Christopher McEleny has an impossible task if the Scottish courts follow the Court of Appeal reasoning in Maistry v BBC. He must prove that the MOD knew he held a philosophical belief when it allegedly discriminated against him. But such a philosophical belief has only just been established under cross-examination by a tribunal. The MOD could not have known he held a philosophical belief in Scottish independence and therefore could not have discriminated. The Underhill decision appears to be a deeply cynical application of the law. Hopefully the McEleny case will provide some clarity.

      • Thanks. Since the case isn’t on BAILII and the version on Casetrack has disappeared, following is my note on the judgment in Maistry taken from Law & Justice:

        Maistry v BBC [2014] EWCA Civ 1116: wrongful dismissal – whether belief in ‘BBC values’ philosophical belief within meaning of Employment Equality (Religion or Belief) Regulations 2003.

        Mr Maistry, a BBC journalist latterly employed on the BBC Asian Network, was dismissed on 1 October 2010, with effect from 1 July 2011, on grounds of alleged poor performance. He contended that that the real reason for his dismissal was his age and/or that he believed ‘that public service broadcasting has the higher purpose of promoting cultural interchange and social cohesion’ which, he argued was constituted a philosophical belief protected by the Employment Equality (Religion or Belief) Regulations 2003 [2]. Employment Tribunal Judge Hughes, following Grainger PLC v Nicholson [2010] IRLR 4, had concluded that Maistry’s views about public service broadcasting fell within the Regulations as having ‘a similar status or cogency to a religious belief’ and rejected the BBC’s submission that they amounted to no more than a mission statement [3]. Nevertheless, she dismissed the claim on the grounds that the individual responsible for the act in question was not aware of the Mr Maistry’s belief and was therefore not in any way motivated by it [5] and that, even if there had been evidence to that effect and the burden of proof were reversed, the reason for his dismissal had been his performance, not his belief [5]. In the Employment Appeal Tribunal Lady Stacey had held that Mr Maistry’s contentions were all about unchallengeable matters of fact and therefore unappealable [8].

        Underhill LJ refused leave to appeal. Tribunal Judge Hughes had correctly concluded that if Mr Maistry’s superiors were unaware that he held a philosophical belief about ‘BBC values’ ‘they could not be motivated by that fact or, therefore, be guilty of discrimination; nor could the BBC be so guilty as their employer’ [12] and a generalised assumption that senior management would subscribe to BBC values could not be equated with the knowledge that a particular employee had a philosophical belief in those values [13]. Moreover, her finding was not ‘a finding that subscribing to those values would be a philosophical belief in every case’ [14]:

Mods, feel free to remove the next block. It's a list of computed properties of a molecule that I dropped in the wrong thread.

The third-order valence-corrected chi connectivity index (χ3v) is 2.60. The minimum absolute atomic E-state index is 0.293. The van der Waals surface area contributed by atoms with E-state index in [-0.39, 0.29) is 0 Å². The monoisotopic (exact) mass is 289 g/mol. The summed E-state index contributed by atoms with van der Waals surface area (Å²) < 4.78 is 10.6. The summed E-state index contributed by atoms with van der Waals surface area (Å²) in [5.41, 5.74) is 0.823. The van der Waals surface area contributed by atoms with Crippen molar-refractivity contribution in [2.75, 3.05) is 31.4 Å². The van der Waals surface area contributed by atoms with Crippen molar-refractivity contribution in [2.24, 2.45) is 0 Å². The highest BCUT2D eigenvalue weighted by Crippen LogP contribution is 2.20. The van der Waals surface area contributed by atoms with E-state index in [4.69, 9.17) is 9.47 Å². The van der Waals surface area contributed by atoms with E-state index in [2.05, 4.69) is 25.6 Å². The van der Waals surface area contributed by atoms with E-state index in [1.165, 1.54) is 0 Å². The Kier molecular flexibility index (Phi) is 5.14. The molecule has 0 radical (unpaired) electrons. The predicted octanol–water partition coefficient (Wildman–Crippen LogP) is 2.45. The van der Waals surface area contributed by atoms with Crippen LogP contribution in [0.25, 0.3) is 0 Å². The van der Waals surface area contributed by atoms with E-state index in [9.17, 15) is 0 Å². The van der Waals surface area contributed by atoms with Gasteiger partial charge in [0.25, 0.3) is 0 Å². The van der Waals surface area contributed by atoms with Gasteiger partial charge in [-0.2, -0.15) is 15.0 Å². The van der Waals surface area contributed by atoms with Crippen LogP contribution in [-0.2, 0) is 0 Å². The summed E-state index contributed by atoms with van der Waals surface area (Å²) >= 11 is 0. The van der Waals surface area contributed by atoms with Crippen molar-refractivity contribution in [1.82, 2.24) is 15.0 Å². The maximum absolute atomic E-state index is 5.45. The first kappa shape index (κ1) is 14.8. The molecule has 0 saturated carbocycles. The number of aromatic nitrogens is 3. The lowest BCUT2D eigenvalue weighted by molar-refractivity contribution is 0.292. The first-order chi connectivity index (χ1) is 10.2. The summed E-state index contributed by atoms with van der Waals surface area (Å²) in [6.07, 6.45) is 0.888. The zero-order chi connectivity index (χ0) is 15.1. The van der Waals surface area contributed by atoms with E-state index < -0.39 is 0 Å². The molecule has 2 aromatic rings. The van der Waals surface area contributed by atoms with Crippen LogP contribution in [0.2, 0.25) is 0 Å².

‘if he was saying, as appears to have been the case at least at the appeal stage, that he was being dismissed on the grounds of BBC values because he was not being treated with respect and respect was a BBC value, that is an evident non sequitur’ [16].

        Leave to appeal refused.

        • The BBC encourages a belief in its Values. These Values inform the Corporation’s work and the promotion of its public purposes as set out by the Royal Charter and Agreement. (

          Employees are expected to comply with these Values and it is a responsibility of managers to ensure they do so. Justice Underhill accepts the Values are ‘pervasive’ at the BBC. In the absence of evidence to the contrary the BBC must assume employees subscribe to the Values. Managers cannot claim to be unaware of a belief the BBC publicly espouses as the bedrock of its ethos.

          For Lord Justice Underhill, however, knowledge of the belief does not suffice. What matters is whether the BBC knew that the claimant held such a belief as a philosophical belief. As the existence of a philosophical belief can only be established by a Tribunal, this effectively means discrimination on the grounds of belief is impossible and protection cannot be secured under the law.

          A review of the legislation undertaken by Oxford Brookes University for the Equality and Human Rights Commission omitted consideration of Lord Justice Underhill’s judgment. However, Professor Peter Edge, one of the authors of the report, said: “I think we are still awaiting a decision which properly engages with the issues raised by your case at appellate level, but suspect it will come!”